10 new social media features to know about this week

Social media sites will continue to roll out new features at a rapid pace in 2023. Many of these are minor quality-of-life improvements (hello, schedule LinkedIn newsletters!), but others continue to transform the way we see review on sites, fighting misinformation or helping turn you into a singing loaf of bread.

Read on for more.


The professional social network rolled out several new updates to how content is displayed and prioritized on your profile.

In a blog post, the app announced that users can now choose what type of content appears first on their profile’s Activity tab — such as posts, videos, comments, documents, images, and more. This is a helpful tool for, for example, graphic designers or photographers who can now showcase their own work first, or amazing commenters who can show off their connection skills.

Additionally, LinkedIn introduced scheduling options for newsletters and added a one-click subscription option. A new feature that allows you to optimize your LinkedIn article titles for SEO is also present. Finally (wow!) you can now flag message threads for easy reference later.

That’s a lot of features! which one do you use


The parent company of Facebook and Instagram is rolling out two new features, both of which appear to have been ripped off from other apps.

First, in a clear echo of Twitter, Meta is testing paid verified badges. Unlike Twitter Blue, these involve actual verification that you are who you say you are through an official ID check. Those who subscribe to the monthly service ($11.99 when buying online, $14.99 on iOS and Android) get a verified badge, proactive account monitoring to combat identity theft, access to a human customer service representative, increased visibility and reach, and “exclusive features to express yourself in a unique way.”

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Currently, this service is only available to individuals, not to organizations or businesses. It is currently in testing phases in Australia and New Zealand.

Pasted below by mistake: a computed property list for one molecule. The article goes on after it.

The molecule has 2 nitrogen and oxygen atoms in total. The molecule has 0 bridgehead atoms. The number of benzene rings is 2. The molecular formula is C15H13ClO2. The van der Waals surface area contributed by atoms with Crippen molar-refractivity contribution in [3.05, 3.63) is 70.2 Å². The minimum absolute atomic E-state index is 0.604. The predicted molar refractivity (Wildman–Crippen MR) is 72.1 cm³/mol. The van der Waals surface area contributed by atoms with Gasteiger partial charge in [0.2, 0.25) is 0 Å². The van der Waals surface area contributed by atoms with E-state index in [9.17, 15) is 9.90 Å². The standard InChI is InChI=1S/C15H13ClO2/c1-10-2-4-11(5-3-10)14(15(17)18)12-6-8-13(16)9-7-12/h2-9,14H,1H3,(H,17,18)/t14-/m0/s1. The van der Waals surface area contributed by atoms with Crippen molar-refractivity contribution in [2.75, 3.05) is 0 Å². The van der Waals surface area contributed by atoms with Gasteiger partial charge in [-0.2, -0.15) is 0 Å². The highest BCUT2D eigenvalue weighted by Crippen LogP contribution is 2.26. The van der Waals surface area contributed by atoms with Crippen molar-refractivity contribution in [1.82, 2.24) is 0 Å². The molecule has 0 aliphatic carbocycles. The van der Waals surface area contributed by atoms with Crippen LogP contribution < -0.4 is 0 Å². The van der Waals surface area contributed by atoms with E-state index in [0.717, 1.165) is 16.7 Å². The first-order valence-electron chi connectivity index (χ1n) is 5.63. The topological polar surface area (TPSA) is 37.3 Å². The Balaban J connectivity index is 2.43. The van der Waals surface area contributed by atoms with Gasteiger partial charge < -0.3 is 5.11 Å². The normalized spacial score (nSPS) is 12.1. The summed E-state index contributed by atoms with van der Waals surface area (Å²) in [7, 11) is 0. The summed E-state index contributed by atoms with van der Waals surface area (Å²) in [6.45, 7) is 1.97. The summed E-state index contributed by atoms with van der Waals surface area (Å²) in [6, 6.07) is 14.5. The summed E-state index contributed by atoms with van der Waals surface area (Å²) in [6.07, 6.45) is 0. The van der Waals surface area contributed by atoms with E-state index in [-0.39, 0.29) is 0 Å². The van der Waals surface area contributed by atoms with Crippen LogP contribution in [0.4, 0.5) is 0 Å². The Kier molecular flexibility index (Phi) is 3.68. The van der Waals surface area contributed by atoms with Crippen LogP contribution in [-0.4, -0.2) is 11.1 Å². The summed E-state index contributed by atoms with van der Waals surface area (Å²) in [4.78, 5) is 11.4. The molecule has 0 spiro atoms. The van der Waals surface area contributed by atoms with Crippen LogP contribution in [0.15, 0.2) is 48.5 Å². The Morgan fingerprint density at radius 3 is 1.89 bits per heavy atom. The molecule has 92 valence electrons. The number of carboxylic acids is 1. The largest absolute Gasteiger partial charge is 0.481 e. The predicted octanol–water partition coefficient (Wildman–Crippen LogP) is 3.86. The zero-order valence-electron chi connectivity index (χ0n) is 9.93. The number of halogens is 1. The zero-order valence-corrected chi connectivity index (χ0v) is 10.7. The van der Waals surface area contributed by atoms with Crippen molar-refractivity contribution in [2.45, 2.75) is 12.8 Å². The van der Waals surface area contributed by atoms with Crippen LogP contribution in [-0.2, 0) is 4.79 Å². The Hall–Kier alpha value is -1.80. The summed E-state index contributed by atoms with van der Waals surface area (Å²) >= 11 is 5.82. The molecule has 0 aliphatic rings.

TechCrunch reported that Meta is also testing a feature that appears to take inspiration from BeReal. Appeal works in Messenger group chats. One person can start the appeal by adding a photo or video and asking the other group members to share their own in response to show what they are doing. There is a timed countdown and only those who share their own pictures can see the rest of the group.

Roll Call is still an internal prototype but something to keep an eye on.


YouTube is currently running an experiment to allow users to create podcasts in Studio. You can also mark existing playlists as podcasts and have access to new analytics tools for measuring podcasts. While it’s just a test, this seems like a great way to get more traction out of a podcast without a lot of extra work.


Snapchat is expanding its Sounds feature to offer recommendations for pairing with AR Lenses, the app announced in a blog post. For example, if you want to use a lens that turns your face into a slice of bread, the app might suggest a sound called “Daily Bread” to accompany it.

Another feature, Sounds Sync for Camera Roll, helps lock still images together so they’re in rhythm with the selected sound.

On Monday, Snapchat made another big announcement. It will release its own integrated version of ChatGPT. The Verge calls it My AI and describes it as a fast, mobile-friendly version of ChatGPT’s main service, albeit with more restrictions on swearing, politics, and other sticky topics.

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“The big idea is that not only do we talk to our friends and family every day, we talk to AI every day,” Snap CEO Evan Spiegel told The Verge. “And we are well positioned as a messaging service for this.”

Initially, the service will only be available to Snapchat Plus subscribers who pay $3.99/month.


Finally, Twitter now notifies users when a tweet they engage with is later tagged with a community note (their new fact-checking feature) letting them know if they may have interacted with a tweet that wasn’t correct.

Starting today, you’ll be notified when a community note appears on a Tweet you’ve replied to, liked, or retweeted. This helps give people additional context that they might otherwise miss. pic.twitter.com/LIcGgl2zdJ

— Community Notes (@CommunityNotes) February 21, 2023

Which feature are you looking forward to the most?